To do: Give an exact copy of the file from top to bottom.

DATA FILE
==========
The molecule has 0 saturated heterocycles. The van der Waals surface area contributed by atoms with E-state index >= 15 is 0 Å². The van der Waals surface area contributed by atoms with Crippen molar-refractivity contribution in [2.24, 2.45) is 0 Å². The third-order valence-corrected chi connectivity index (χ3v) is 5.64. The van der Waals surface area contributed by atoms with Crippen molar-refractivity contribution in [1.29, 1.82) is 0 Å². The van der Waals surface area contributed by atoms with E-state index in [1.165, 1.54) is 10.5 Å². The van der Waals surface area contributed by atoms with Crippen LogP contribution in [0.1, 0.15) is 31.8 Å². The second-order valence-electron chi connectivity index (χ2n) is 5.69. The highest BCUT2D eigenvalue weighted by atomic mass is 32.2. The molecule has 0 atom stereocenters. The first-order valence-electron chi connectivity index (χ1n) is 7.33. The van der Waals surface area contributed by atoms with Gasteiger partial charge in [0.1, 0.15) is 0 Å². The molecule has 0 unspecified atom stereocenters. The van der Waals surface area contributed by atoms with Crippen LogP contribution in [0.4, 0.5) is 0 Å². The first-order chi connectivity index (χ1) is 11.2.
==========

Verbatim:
The molecule has 0 saturated heterocycles. The van der Waals surface area contributed by atoms with E-state index >= 15 is 0 Å². The van der Waals surface area contributed by atoms with Crippen molar-refractivity contribution in [2.24, 2.45) is 0 Å². The third-order valence-corrected chi connectivity index (χ3v) is 5.64. The van der Waals surface area contributed by atoms with Crippen molar-refractivity contribution in [1.29, 1.82) is 0 Å². The van der Waals surface area contributed by atoms with E-state index in [1.165, 1.54) is 10.5 Å². The van der Waals surface area contributed by atoms with Crippen LogP contribution in [0.1, 0.15) is 31.8 Å². The second-order valence-electron chi connectivity index (χ2n) is 5.69. The highest BCUT2D eigenvalue weighted by atomic mass is 32.2. The molecule has 0 atom stereocenters. The first-order valence-electron chi connectivity index (χ1n) is 7.33. The van der Waals surface area contributed by atoms with Gasteiger partial charge in [0.1, 0.15) is 0 Å². The molecule has 0 unspecified atom stereocenters. The van der Waals surface area contributed by atoms with Crippen LogP contribution in [0.4, 0.5) is 0 Å². The first-order chi connectivity index (χ1) is 11.2.